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Luna Stage Company

at the Theatre Shoppe

Brach's manufactures a candy known as "Perky." A Perky is very like a Chuckle, only it's shaped differently and individually wrapped in clear cellophane. In the hushed sanctuary of a theater you can make a lot of distracting noise unwrapping a Perky, not to mention additional noise by fishing in the bag for more. Well, the night I attended We're Just One Hawaiian Dancer, there was a couple in the audience driven into a feeding frenzy by Perkys. As both theater and audience were small--there were only ten of us in the audience altogether--and the play itself witless and self-indulgent, a major theme of the evening was cellophane. The best line of the evening was delivered by another member of the audience who snapped, as he exited the theater, "Hope you enjoyed your dinner." The couple, however, didn't seem to know what he meant.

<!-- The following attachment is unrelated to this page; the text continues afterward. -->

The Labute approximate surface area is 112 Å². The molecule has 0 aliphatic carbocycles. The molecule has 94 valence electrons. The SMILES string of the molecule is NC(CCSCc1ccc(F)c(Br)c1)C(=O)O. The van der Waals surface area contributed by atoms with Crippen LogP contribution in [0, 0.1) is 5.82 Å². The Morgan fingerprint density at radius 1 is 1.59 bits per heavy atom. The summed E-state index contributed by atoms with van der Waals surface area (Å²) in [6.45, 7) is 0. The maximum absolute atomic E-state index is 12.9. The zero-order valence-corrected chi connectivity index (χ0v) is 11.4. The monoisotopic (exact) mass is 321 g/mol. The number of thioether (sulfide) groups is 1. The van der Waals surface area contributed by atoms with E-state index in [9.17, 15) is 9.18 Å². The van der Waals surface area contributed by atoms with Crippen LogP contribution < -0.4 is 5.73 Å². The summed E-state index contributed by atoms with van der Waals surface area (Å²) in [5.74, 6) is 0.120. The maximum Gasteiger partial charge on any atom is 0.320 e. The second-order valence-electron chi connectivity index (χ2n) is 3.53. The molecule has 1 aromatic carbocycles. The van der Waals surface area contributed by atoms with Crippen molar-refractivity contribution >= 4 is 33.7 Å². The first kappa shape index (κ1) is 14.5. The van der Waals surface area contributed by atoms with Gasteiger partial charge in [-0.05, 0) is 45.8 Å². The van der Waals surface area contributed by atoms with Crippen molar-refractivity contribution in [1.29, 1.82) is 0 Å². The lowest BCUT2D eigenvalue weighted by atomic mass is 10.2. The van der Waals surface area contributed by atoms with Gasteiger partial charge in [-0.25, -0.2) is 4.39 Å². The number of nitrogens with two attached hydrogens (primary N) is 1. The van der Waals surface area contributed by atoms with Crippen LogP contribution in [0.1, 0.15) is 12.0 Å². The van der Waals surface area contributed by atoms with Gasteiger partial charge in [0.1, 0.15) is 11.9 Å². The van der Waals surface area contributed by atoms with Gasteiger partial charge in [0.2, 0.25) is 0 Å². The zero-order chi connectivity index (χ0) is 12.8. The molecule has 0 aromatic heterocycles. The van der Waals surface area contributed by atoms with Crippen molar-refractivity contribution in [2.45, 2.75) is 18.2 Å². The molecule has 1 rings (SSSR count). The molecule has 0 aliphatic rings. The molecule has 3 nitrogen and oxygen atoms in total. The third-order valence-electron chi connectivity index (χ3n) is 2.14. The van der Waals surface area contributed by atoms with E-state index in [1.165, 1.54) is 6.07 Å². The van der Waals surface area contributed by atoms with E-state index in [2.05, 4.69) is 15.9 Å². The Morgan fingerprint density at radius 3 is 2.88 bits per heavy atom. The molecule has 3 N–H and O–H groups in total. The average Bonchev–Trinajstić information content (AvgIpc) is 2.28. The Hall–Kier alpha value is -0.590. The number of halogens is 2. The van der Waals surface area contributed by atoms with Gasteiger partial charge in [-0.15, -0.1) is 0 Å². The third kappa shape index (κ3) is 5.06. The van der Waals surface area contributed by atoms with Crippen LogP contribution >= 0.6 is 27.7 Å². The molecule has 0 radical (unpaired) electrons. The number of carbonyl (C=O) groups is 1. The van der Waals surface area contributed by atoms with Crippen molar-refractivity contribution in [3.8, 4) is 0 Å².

After they left, I examined the candy wrappers under their seats. There was even one intact Perky there, licorice, no doubt lost in the darkness and chaos. A young woman who had sat in front of me commented, "They were just going to town." They sure were. They reminded me of those dull Lutherans who play minor roles in Garrison Keillor's monologues. God only knows where that couple came from, whoever they were, the missing link in audience-development campaigns. Perhaps they were lured by the title of the show, with visions of Don Ho in their sugar-glazed eyes. And, just as mysteriously, they were gone, with only a pile of litter to mark their passage. At first they annoyed me, but after sitting through Hawaiian Dancer, I admired them.